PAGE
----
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  • Brad Clinard

2019 SECURE Act - What is it?

You may be surprised to learn that 2019 ended with bipartisan support on one new law that may affect you. The SECURE Act (which stands for Setting Every Community Up for Retirement Enhancement), was passed almost unanimously (the votes were 417 to 3 in the House and 81 to 11 in the Senate). This law has many nuanced provisions, many which only effect a very small portion of the nation. However, there are a few key provisions which will impact many of our clients for years to come. As this affects many of our clients, we wanted to provide a quick, high-level overview of these changes.


2 Most Notable Changes to Retirement Accounts:


A.) The Required Minimum Distribution (RMD) age will now be 72 years old instead of the previous age of 70 ½.

To clarify, this effects individuals who have not reached 70 ½ by the end of 2019. If you were 70 ½ at the end of 2019, you remain under the prior rules.

One exception applies if you are still working past age 72. You can push out the RMD for your retirement plan at that company you until after the year you retire, assuming you own less than 5% of that company.

B.) Beneficiaries who inherit a Retirement Account will now be forced to distribute within a 10-year window. There will no longer be a forced annual RMD but all the funds in the IRA must be distributed by the 10th year.

Beneficiary IRAs established with a grantor passing away prior to January 1st, 2020 are grandfathered into the old rules which allow the IRA to be stretched over the life of the beneficiary.


There are 4 Exempt Groups from this new 10-year window:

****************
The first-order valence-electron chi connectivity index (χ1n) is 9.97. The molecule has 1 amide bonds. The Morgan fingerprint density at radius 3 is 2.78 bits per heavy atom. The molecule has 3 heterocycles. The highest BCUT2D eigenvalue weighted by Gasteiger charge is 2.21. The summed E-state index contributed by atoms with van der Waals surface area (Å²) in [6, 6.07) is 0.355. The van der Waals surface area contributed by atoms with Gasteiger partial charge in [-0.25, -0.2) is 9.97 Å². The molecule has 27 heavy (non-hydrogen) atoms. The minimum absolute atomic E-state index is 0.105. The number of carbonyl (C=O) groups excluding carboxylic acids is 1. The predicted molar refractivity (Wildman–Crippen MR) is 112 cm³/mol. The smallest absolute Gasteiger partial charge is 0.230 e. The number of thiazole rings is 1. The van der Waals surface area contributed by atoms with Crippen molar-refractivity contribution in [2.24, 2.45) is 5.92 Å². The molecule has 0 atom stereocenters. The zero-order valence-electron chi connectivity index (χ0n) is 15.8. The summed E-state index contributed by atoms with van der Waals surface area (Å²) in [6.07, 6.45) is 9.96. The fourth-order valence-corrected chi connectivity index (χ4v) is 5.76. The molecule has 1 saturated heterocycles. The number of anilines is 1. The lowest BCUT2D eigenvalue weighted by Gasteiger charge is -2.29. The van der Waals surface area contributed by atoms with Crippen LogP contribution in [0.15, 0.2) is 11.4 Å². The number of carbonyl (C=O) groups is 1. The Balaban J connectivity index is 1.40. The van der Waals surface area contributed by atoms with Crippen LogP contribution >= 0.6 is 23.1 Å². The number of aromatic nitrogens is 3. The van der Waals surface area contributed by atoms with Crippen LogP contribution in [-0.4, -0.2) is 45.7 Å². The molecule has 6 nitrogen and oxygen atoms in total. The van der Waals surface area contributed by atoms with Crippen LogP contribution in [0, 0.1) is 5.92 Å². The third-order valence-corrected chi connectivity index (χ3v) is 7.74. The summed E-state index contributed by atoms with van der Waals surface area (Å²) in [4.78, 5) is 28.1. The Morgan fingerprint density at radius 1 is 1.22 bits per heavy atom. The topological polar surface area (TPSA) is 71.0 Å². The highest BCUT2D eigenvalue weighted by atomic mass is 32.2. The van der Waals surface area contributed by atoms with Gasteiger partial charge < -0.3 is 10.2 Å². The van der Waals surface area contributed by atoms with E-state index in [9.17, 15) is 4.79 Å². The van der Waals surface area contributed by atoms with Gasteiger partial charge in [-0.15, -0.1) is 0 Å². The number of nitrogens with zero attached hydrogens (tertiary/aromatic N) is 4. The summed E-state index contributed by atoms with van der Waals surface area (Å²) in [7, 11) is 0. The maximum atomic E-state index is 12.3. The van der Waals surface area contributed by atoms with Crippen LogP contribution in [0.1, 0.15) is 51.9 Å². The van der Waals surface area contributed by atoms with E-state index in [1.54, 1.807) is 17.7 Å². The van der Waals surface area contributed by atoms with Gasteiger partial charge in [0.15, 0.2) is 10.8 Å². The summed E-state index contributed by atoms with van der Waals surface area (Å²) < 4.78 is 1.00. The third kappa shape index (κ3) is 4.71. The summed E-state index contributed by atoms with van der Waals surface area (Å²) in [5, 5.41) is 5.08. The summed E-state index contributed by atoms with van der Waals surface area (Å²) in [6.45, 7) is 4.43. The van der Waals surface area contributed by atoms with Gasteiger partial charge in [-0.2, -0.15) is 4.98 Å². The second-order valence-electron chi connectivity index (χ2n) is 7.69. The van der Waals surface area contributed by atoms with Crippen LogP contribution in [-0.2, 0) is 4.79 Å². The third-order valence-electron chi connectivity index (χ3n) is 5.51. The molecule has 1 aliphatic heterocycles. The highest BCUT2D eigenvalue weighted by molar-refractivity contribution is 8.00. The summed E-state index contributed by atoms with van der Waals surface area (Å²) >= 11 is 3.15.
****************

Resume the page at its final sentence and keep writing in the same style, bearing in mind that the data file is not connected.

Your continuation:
- Spouses

- Disabled and/or Chronically Ill beneficiaries

- Individuals not more than 10 years younger than the grantor

- The grantors minor children (only until they reach age of majority)


Other Small Changes Worth Mentioning:


- 529 Plans can now be used to help pay off up to $10,000 of college debt. This potentially provides a unique arbitrage opportunity for those in states that provide a state income tax deduction. Time will tell if some of these states are unhappy to have what is essentially a new state tax break placed on them without their involvement.


- The cap on Traditional IRA contributions has been removed for those who continue to work past the age of 70.


- The list of exemptions to the 10% pre-59 ½ early distribution penalty has been expanded to include “qualified birth or adoption distribution.


Largest Negative Impact: Parents who completed Roth conversions so that the amount they did not use in retirement could be left as a tax-free gift for their children to use over their lifetime. Similarly, parents who are planning to leave their IRAs in trust for benefit of someone they wish to protect will need to revisit the merit of this plan.


Biggest Winners: The IRS and Wealthy Children. Not a joke. It’s been estimated the forced early liquidations of IRAs will generate about $15 Billion in tax revenue over the next decade. Further, the last few years, children have had their unearned income over $2,200 at trust tax rates. The SECURE act reverts this back to the parent’s tax bracket and the new rules can be retroactively applied for 2018 and 2019 if said child would benefit from a revised tax return.


New Planning Opportunities: Strategies will need to be customized to help individuals inherit IRA’s to strategically withdrawal over the 10-year window in a way that minimizes taxes. The penalty for taking an IRA in the wrong year could be nearly 50% in taxes.

As with all tax law changes, it will take time to understand all the impacts.

We are curious but don’t recommend holding your breath to see what the next legislative act is that receives near unanimous congressional support.


Let our team know if you have any questions.